For years, astronomers have speculated that the red supergiant star Betelgeuse, in the Orion constellation, was about to explode in a supernova, a rare event so close to home.

But such an event could still be a long way off, according to new research by a team of researchers at The Australian National University. In fact, we may have been wrong about both Betelgeuse's mass and its distance from Earth as a result.

"It's normally one of the brightest stars in the sky, but we've observed two drops in the brightness of Betelgeuse since late 2019," Meridith Joyce, lead author of the paper published in The Astrophysical Journal this week, said in a statement.

"This prompted speculation it could be about to explode," she added. "But our study offers a different explanation."

As stars approach the later stages of their evolution, some of them — depending on their mass — balloon into extremely hot supergiants, burning off their outer layers through fusion reactions and depleting their hydrogen fuel. When the core collapses, it explodes in a supernova and forms an extremely dense and much smaller neutron star.

Astronomers believe Betelgeuse is such a red supergiant, with its brightness dipping as its slowly dying over hundreds of thousands of years, closing in on a supernova event.

But such a spectacle may still be a long way off. The Australian team found that the two dips in brightness were caused by first by a dust cloud and then by pulsations, expansions and contractions of the outer layer of the star as struggles to maintain its shape.

They analyzed these dips in light more closely using hydrodynamic and seismic modelling to figure out if Betelgeuse was on its death bed or not.

What they found was that pressure waves were the cause of the pulsations. In other words, Betelgeuse is not in its death throes.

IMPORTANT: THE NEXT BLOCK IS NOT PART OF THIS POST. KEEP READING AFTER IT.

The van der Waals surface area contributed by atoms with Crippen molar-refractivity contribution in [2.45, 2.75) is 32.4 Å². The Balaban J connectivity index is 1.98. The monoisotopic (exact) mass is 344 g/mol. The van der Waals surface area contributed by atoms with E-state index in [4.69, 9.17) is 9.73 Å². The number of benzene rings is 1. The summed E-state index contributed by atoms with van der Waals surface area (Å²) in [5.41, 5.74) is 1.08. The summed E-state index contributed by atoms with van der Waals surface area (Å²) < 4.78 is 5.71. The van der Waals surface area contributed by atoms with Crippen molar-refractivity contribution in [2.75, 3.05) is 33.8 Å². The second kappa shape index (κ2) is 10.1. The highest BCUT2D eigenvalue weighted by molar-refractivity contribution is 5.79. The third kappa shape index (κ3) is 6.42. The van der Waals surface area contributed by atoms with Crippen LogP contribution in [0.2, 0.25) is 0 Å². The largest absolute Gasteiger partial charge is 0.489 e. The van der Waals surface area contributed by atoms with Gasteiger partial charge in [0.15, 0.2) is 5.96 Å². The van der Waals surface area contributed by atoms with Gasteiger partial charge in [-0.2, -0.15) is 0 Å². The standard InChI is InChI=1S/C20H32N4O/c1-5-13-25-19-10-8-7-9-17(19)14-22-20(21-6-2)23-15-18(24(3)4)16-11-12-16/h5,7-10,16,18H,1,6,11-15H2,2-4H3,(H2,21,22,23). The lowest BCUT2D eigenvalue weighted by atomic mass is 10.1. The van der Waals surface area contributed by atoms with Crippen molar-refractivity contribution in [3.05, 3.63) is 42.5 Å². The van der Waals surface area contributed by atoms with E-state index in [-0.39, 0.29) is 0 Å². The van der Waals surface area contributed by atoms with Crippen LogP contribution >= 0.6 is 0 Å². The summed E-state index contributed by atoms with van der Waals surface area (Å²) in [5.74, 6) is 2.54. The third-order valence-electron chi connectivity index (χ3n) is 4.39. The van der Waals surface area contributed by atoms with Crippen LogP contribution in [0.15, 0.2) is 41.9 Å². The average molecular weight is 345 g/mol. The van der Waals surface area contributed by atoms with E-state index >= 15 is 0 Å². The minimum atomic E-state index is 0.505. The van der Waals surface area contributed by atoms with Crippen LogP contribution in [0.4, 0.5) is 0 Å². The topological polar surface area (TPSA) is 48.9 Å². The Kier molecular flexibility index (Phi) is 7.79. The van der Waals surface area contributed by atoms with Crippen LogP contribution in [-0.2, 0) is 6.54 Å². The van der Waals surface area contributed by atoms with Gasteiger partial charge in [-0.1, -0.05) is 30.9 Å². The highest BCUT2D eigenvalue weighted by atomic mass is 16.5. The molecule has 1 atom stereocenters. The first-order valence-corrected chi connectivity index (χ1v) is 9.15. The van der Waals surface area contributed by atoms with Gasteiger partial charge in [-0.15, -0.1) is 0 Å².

"It's burning helium in its core at the moment, which means it's nowhere near exploding," Joyce said, referring to the fact that it still has plenty of fuel to burn before running out and triggering a core collapse. "We could be looking at around 100,000 years before an explosion happens."

This means the team was able to go back to the drawing board to calculate its mass.

"The actual physical size of Betelgeuse has been a bit of a mystery — earlier studies suggested it could be bigger than the orbit of Jupiter," co-author Dr László Molnár from the Konkoly Observatory in Budapest said in the statement. "Our results say Betelgeuse only extends out to two thirds of that, with a radius 750 times the radius of the sun."

Now that they had the mass, they were able to infer how far the star is from us.

"Our results show it's a mere 530 light years from us — 25 per cent closer than previous thought," Molnár said.

READ MORE: Supergiant Betelgeuse smaller, closer than first thought [Australian National University]

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